Whether or not you remember the swift intoxicating music of that era or the seismic shift of mores that burst from the free-love movement, [NIGHT PEOPLE] captures the beat of that misty time when the country suffered "a growing thirst for individual freedom, a desire to escape from an ever-darkening shadow of war, and a national hangover following the public murder of a young and popular president." 

         -- C.D. Quyn, Steph Rodriguez, Manhattan Book Review

Editorial Reviews

Enchanted, Book 2 of Larry J. Dunlap's romantic memoir series Things We Lost in the Night, follows the first book, Night People, in documenting his band's continuing climb toward national recording success on the West Coast in the 1960s. To get a sense of the flavor of the story, think Kerouac's On the Road, then add the best elements of rock star memoirs to the mix. The final three years of Dunlap's band's successes and disappointments are charted with an attention to detail that gives you the feeling "you are there." Woven into the band's journey is Dunlap's personal love story beginning with an intense romantic encounter in Hawaii through marriage and fatherhood to the drama of the final chapters.

           - D. Donovan, Sr. Editor, Midwest Book Review

FIVE STAR REVIEW! Enchanted: Things We Lost in the Night (A Memoir of Love and Music in the 60s with Stark Naked and the Car Thieves) is the second book in a breathtaking memoir by Larry Dunlap, a veritable tour de force for readers who enjoy real-life adventures and what the life of a band feels like. Larry takes readers on a ride with the band as they continue to rise in popularity, exploring intense moments of performance, relationships, and disappointments. [In Hawaii,] Larry will face a life-threatening experience against the backdrop of the Vietnam War; and [Larry's return with his band to]... his hometown... is not what he expected.

The story is written in an engrossing, first-person narrative voice and the author captures very interesting dialogues and memorable moments in prose that is excellent, pulling readers into his worldview and compelling them to experience the hype surrounding a working band. [When they star in a major Las Vegas hotel,] we encounter legendary musicians like Elvis Presley, but what caught my attention most was the author's romantic journey... and the surprising thrills of an endearing romance.

          --Divine Zape for Reader's Favorite

"This book and this series are for anyone who's made a terrible mistake regarding people they love. It's also a book for someone who's been crushed beyond endurance by one they trusted, and how they go on. Larry Dunlap takes us on many journeys and does so with an intent to do justice to the trust we've put in him for the ride. The jockeying and insecurities and squabbles of the band, the vast distance from performing to recording and the players and influences in the process, Las Vegas during Elvis and Streisand's time, native Hawaiian home life, love-making that makes you feel a nun by comparison--read Enchanted for all of this.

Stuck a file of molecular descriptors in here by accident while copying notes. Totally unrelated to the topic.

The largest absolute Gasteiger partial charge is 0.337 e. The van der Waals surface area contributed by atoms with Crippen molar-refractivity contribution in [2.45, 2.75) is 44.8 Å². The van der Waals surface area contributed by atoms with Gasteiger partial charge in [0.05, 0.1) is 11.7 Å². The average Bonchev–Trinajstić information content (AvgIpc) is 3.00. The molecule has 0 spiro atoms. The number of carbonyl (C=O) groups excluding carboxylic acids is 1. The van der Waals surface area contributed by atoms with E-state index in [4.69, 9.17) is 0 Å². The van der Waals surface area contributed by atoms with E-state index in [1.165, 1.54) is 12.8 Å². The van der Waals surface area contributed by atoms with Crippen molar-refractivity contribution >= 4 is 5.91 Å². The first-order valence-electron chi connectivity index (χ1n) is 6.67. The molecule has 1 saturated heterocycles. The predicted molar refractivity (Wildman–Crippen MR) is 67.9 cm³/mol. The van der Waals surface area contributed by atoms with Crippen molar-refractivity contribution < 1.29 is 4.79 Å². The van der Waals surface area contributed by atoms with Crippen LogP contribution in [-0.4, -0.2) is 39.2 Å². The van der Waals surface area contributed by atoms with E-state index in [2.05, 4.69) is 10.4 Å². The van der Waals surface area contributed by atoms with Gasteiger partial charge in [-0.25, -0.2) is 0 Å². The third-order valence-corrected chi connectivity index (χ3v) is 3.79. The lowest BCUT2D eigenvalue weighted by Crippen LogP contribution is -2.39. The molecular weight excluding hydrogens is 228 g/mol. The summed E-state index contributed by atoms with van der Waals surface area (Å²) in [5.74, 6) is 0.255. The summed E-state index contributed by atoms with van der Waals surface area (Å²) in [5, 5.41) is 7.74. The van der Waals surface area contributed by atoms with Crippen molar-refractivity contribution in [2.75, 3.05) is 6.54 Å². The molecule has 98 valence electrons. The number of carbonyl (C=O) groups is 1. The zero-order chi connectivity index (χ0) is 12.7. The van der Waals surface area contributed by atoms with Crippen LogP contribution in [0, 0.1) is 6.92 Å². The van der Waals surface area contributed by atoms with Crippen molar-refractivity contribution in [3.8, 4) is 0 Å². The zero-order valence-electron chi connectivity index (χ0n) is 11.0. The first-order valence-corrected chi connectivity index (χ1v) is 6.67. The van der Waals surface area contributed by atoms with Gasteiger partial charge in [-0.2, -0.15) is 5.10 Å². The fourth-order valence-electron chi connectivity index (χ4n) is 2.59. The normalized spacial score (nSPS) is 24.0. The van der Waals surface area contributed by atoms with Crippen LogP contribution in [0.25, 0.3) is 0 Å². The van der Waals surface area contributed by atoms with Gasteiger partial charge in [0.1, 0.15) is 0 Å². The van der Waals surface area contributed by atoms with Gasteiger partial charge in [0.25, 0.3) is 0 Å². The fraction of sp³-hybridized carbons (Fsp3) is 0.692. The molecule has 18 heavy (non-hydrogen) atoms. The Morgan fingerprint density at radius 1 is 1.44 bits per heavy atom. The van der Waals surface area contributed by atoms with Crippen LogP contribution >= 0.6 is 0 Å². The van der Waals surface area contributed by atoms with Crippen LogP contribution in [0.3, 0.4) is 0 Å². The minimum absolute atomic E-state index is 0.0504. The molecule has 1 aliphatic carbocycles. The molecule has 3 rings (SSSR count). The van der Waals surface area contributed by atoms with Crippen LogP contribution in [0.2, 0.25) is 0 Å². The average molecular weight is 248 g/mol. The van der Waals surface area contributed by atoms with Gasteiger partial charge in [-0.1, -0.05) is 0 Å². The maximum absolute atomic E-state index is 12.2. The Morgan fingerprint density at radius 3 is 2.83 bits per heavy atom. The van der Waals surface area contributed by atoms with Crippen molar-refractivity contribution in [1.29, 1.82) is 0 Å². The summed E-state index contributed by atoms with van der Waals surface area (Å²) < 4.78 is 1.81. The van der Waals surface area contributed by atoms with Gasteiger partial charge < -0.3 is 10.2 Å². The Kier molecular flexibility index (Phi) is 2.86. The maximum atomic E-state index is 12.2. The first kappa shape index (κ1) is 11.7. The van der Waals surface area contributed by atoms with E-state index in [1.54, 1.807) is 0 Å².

But the raw humanity of Larry knocked flat by loss and regret, and the f*ed-up place life becomes when he can't even recognize himself--THIS is the beauty and the backbone of this book. And this why we read, to connect with someone who manages to find words for our crazy wordless lonely journey. Enchanted goes there...and I believe you'll find yourself along the way." 

          -Kindle Customer

I think with this book I have put my finger on part of Dunlap's appeal as a writer to me.
He is totally un-self-conscious in his transparency. Most writers, in depicting their inner world and outward adventures somehow convey an "I'm being so real with the reader" tone as if they expect a pat on the back for their vulnerability. Dunlap seems as surprised as the reader as he discovers contradictions, consequences of his ill-placed bravado, and other human foibles about himself on his journey through life and love. At times he offers the reader the chance to have the attitude of "I could have told you that, Larry", enabling us to feel superior, even reassured that we are better off with our safe and predictable lives even while we are envying his risk-taking and the living life large that he has embraced." 

        -Kindle customer